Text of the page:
Creativity comes most deeply and naturally when we enter a state of flow. This is evoked in the Tewa Pueblo word for creativity or art. The word is po-wa-ha. The three syllables literally mean “water-wind-breath”. The understanding is that creating is a process of connecting to a deep natural flow [and that art is a process, not a product]. Rina Swentzell, an architect and artist from Santa Clara Pueblo, explains that the Tewa do not have a separate word for art because they do not experience art as an activity separate from any other in life. Creativity is as close as breathing; it is the spirit of life moving effortlessly through its cycles.
Po-wa-ha, literally “water-wind-breath” is that energy that flows from everybody and everything – plants, stones…Creativity just begins to flow out of people. [It] breaks through limits and limitations and flows through from the very source of life. 
Dreams can help move us into creative flow, as poet William Everson observed:
The development of the dream-life is one of the best of all possible ways of getting you into the imaginative dimension from which true writing springs…There is no real creative process without mood. It is a losing of objectivity to another dimension, a further loss of self, and it is from this loss that all authentic work springs. It is not possible to create without losing your ego-consciousness. The great thing about the dream is that it takes us into that dimension of mood. Sometimes your finest poems come out of dreams, or out of your recording of a dream.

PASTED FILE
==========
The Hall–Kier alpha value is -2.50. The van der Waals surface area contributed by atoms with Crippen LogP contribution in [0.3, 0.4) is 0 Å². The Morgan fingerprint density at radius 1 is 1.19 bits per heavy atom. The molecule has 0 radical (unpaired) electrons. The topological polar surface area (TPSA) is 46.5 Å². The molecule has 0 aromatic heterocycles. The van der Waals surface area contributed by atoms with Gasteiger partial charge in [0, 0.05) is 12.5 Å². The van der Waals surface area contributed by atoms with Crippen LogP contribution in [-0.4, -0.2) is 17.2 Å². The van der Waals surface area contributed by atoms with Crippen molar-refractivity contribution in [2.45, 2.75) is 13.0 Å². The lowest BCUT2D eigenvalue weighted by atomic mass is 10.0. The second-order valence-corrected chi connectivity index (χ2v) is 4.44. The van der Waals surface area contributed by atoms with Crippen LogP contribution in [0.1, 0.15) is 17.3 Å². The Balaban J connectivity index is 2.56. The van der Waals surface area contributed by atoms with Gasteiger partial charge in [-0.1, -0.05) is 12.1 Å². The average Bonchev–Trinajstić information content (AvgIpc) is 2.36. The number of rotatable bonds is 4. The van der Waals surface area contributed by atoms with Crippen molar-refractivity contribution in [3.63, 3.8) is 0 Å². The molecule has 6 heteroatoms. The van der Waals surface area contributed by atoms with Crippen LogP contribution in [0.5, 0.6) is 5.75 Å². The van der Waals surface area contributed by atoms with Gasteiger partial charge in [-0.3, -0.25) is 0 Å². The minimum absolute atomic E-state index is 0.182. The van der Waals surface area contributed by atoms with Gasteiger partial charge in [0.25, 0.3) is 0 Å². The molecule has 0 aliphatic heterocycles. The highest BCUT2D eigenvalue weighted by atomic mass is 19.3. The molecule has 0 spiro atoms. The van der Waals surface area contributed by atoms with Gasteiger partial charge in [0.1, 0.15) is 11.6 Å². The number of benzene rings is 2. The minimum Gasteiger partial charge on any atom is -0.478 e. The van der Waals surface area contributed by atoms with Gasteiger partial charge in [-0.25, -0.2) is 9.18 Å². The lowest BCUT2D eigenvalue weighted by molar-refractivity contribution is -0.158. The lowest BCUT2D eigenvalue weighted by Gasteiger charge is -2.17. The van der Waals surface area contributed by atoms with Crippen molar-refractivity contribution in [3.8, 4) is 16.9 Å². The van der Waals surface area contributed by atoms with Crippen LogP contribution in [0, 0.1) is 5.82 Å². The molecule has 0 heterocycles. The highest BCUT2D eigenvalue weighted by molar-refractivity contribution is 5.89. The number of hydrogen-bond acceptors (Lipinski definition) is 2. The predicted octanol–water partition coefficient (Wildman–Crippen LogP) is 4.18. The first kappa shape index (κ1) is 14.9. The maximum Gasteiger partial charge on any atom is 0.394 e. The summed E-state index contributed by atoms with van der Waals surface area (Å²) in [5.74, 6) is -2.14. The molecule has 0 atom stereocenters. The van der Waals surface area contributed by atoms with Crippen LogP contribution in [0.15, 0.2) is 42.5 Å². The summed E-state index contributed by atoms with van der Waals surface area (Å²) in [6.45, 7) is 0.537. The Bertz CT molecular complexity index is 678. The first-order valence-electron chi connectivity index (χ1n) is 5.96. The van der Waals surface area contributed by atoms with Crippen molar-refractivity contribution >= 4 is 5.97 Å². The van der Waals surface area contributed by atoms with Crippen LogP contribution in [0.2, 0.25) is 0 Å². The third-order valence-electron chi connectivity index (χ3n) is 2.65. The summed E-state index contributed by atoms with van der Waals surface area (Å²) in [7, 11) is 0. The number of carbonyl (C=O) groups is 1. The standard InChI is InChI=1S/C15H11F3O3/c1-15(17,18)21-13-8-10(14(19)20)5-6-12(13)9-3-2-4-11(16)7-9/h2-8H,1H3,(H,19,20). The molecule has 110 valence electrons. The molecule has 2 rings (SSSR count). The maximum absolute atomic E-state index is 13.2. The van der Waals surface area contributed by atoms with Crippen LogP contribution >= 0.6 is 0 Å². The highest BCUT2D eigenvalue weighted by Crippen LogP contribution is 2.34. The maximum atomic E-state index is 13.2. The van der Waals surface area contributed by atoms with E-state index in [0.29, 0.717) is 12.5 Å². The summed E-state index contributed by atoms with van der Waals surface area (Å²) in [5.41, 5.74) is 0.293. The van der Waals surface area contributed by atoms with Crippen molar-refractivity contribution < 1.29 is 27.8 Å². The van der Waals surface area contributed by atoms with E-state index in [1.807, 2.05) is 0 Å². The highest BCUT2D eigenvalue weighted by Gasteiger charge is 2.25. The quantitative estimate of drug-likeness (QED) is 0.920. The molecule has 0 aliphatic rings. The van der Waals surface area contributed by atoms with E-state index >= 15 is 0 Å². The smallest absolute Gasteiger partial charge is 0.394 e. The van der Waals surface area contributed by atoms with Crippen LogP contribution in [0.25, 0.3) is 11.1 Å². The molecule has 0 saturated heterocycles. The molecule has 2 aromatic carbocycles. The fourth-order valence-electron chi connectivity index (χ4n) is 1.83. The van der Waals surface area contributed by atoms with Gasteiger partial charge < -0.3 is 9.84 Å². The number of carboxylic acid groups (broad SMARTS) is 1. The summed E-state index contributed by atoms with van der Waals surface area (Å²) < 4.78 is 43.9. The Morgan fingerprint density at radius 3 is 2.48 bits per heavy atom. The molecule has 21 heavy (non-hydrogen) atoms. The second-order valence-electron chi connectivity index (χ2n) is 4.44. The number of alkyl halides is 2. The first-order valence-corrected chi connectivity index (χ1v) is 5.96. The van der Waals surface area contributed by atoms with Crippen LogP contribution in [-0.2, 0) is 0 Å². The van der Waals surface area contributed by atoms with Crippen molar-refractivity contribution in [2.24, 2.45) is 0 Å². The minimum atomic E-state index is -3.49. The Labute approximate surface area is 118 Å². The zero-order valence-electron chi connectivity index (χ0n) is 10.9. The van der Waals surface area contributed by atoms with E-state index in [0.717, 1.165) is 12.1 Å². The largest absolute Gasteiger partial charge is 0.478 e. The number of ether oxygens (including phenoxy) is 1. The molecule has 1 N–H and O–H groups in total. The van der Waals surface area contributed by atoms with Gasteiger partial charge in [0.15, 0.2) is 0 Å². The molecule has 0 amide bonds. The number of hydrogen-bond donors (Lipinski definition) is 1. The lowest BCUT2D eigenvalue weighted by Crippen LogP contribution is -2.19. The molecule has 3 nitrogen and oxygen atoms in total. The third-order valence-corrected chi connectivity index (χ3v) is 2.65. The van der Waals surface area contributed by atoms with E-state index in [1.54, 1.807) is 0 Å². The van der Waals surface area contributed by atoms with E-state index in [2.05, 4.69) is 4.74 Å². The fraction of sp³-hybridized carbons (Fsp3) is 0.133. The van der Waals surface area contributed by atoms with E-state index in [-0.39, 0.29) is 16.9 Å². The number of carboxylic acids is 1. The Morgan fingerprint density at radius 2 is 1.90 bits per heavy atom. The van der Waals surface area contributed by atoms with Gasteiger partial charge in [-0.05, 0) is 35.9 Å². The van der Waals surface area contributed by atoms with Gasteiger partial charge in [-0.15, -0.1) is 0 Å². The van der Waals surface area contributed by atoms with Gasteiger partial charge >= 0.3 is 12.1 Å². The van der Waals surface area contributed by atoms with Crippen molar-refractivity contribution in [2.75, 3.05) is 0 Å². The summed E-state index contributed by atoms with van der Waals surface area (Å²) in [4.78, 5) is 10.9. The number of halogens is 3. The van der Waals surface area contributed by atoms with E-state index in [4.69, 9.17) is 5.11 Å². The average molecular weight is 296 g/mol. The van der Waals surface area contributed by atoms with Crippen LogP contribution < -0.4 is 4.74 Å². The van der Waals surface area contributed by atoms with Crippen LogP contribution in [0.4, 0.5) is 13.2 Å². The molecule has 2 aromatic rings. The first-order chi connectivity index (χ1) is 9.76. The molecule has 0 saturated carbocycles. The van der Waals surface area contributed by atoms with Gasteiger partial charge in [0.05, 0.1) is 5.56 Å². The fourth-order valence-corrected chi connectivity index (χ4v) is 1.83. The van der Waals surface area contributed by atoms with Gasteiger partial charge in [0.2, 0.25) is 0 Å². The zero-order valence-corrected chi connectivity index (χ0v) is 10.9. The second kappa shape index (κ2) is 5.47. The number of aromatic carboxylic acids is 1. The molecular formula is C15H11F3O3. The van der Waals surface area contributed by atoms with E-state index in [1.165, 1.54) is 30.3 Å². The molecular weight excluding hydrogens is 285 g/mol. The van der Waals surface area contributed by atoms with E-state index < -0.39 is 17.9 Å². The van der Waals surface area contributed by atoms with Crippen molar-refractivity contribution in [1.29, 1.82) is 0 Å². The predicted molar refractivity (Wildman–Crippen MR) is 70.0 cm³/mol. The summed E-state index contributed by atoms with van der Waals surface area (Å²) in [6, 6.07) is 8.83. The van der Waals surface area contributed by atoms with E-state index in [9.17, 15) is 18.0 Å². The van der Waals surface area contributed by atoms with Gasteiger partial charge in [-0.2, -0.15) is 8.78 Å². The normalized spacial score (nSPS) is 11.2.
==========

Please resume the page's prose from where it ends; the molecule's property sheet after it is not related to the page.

Creators and shamans both enter a state of conscious dreaming to do their work, and bring back gifts of magic and healing. In Birth of a Poet William Everson beautifully evoked the similarity between those who reenchant the world as poets and as shamanic dreamers:
In trance [the shaman] descends to the unconscious and like a grebe or cormorant swims underwater in search of the delivering images, the spirits…It is the talent and the genius of the shaman to control the conditions of the trance until the remedy is found and the cure effected. The artist must do the same thing…The shaman enters a trance-like condition in order to engage the archetypes of the collective unconscious and stabilize their awesome power, appease the demons, as it were. This is precisely the function of the poet today. For the poet, too, can only work through trance. 
The connection between the shaman and the creator goes even deeper. The Inuit say that the spirits like “fresh words”. They want to be entertained. They are easily bored with humans who go on repeating old formulas and old ways. When we bring something fresh and new into the world, we entertain the spirits and delight our own creative genius, and our lives are infused with natural magic, confirmed by the play of synchronicity about us.
I teach an unusual creative writing retreat called "Writing as a State of Conscious Dreaming" at a magical private retreat center in the green woods east of Seattle. But I have the pleasure of watching people move into creative flow in many other situations as they learn to start their day by drifting in the fertile space between sleep and awake, and then to bring fresh dreams to the breakfast table and take action to create with the fresh energy and imagery that is with them.
1. Rina Swentzell and Sandra P. Edelman, “The Butterfly Effect” El Palacio 1, vol 95 (Fall/Winter, 1989)
2.William Everson, Birth of a Poet: The Santa Cruz Meditations edited by Lee Bartlett, (Santa Barbara: Black Sparrow Press, 1982) 41
3. ibid 133.
Art: "Mandala de l'arbre" by Annick Bougerolle.